How to Build a Kick-Ass Gaming PC for Less Than $1,000


 How to Build a Kick-Ass Gaming PC for Less Than $1,000

Editors' Note: A version of this story originally appeared in the ad-free, curated edition of PC Magazine, available on iOS, Android, and other mobile platforms. Subscribe now!

Want to build a gaming PC that's both a performance monster and a showpiece? It takes equal parts strategy and money. We can't help you with the bucks, alas. But we've mapped out and built enough PCs to know where to save and where to splurge. You can count on lots of bang for buck these days in two key areas—mainstream video cards, and gratuitous RGB bling—and we aim to max those out for the money.

Executive Editor John Burek and I build a lot of PCs together. For this project, we settled on a simple goal: putting together an uber-attractive gaming rig with a $1,000 price cap for reliable gaming at 1080p or 1440p. (The overall pricing is fluid; allow us a little wiggle room for sales, rebates, and ever-changing parts costs.) We settled on one of today's strongest possible component loadouts at about a grand, for a PC that combines plenty of gaming grunt and practically out-of-control RGB lighting—with a couple of inexpensive extras that will really take it over the top.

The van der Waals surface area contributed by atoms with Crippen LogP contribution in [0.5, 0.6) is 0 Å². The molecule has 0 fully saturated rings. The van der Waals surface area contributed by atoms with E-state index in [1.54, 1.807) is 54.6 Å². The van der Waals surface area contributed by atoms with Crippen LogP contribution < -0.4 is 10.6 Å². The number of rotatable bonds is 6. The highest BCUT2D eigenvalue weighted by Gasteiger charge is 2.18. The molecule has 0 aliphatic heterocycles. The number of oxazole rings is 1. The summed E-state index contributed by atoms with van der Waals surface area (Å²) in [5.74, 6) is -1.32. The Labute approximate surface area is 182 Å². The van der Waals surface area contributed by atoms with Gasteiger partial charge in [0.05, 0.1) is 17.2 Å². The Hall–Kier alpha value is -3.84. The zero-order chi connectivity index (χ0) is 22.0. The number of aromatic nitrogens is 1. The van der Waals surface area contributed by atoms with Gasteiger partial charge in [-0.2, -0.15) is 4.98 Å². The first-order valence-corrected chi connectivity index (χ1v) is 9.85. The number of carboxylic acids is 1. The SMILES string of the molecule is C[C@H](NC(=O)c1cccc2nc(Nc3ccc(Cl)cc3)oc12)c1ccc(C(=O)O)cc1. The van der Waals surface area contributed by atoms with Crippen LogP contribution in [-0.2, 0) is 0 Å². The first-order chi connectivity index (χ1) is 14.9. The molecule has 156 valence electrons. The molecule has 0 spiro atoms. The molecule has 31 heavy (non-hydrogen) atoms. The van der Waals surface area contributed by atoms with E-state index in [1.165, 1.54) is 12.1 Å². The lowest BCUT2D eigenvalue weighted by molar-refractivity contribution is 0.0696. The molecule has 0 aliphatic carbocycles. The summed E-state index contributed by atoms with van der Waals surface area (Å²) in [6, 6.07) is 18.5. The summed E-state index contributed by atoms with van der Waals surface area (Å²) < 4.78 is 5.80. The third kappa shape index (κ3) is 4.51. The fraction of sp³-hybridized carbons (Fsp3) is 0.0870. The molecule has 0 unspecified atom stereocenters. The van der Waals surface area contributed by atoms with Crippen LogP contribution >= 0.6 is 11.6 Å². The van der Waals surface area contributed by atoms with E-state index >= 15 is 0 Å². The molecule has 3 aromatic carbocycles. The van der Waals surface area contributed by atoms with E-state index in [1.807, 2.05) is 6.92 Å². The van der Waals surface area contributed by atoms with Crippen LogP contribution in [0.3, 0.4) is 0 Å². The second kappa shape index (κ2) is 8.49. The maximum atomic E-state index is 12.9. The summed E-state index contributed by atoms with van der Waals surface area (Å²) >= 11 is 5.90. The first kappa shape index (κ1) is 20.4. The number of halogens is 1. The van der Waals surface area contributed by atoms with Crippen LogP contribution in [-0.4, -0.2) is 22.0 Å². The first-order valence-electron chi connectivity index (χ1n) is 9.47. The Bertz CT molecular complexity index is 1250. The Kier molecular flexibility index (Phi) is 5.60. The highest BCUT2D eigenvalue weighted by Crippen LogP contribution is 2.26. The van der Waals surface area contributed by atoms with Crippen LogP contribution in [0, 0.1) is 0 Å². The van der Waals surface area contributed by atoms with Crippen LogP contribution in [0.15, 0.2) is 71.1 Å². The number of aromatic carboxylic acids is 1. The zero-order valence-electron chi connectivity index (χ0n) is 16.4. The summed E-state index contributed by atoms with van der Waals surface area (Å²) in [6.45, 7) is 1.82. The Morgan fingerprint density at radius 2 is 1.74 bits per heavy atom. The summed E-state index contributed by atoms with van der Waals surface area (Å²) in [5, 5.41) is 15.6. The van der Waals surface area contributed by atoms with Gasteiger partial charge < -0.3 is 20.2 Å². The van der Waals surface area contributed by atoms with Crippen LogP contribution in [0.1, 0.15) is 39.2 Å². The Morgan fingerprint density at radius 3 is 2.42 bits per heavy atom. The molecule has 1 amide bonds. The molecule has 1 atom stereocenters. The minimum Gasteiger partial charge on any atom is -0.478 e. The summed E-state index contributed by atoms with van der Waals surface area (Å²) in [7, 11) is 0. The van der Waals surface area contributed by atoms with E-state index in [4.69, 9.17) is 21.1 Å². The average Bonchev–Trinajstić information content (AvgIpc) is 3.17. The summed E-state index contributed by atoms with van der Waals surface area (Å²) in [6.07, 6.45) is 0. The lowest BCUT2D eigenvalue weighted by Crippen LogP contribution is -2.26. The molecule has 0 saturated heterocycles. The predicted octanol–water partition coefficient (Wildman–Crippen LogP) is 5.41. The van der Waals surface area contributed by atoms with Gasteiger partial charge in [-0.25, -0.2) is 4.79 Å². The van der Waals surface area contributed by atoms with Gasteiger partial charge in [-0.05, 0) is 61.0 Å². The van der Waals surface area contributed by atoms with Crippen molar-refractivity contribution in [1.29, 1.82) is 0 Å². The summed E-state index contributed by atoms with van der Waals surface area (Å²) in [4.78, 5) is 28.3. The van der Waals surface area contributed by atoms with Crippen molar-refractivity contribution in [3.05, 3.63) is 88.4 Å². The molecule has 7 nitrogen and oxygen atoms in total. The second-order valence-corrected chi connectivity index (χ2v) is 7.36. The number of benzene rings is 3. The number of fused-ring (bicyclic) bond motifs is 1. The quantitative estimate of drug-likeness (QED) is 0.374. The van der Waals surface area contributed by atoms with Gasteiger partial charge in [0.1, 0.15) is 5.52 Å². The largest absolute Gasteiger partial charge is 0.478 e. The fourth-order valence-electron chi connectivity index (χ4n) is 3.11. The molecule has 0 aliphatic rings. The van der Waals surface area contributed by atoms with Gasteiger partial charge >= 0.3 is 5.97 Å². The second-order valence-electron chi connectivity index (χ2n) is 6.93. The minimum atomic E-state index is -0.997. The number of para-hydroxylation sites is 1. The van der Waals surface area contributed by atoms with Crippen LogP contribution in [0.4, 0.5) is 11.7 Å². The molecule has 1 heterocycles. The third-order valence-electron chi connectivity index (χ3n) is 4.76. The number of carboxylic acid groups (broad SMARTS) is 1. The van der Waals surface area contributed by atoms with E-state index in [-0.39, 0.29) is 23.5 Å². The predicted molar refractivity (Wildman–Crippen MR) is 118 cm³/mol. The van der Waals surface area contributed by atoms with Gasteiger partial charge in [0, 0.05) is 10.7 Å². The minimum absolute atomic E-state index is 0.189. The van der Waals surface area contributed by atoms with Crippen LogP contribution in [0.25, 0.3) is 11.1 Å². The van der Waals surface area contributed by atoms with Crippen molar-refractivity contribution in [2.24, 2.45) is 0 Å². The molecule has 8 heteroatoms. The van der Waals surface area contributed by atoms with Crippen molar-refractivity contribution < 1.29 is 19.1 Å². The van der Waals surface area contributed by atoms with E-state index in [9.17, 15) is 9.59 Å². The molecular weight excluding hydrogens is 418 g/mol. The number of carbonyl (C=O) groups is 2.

Want to cook it up yourself? Here's the recipe. And if you keep reading beyond the parts breakdown, you'll see John and I in a long-form video, in which we build this PC from parts in a knock-down, drag-out build session. Join us.

Picking the Parts
Computer Parts



Unless you have spare parts at your disposal, you need to consider seven core components when putting together a build: a case, a motherboard, a power supply, a CPU, a graphics card (or two), some­­ RAM, and storage. And you'll see almost infinite options out there for each of these. Factor in cost, function, personal manufacturer preferences, and aesthetics, and you have a lot of decisions to make! Given our $1,000 cap, we had to decide which of these were the most important to the concept of an HD gaming machine, and which we could live with compromising on.

It should also be noted that since we planned to film and photograph the process of building this system, we opted for some parts that are a bit flashier and more RGB-laden than strictly necessary. Below is a rundown of the components, including our thought process on why we went with them over other options. I won't go through all the possible alternatives, because there are an endless number, but this should lend some insight into our decision making. (Note: Prices are based on their cost at the start of September 2018.)

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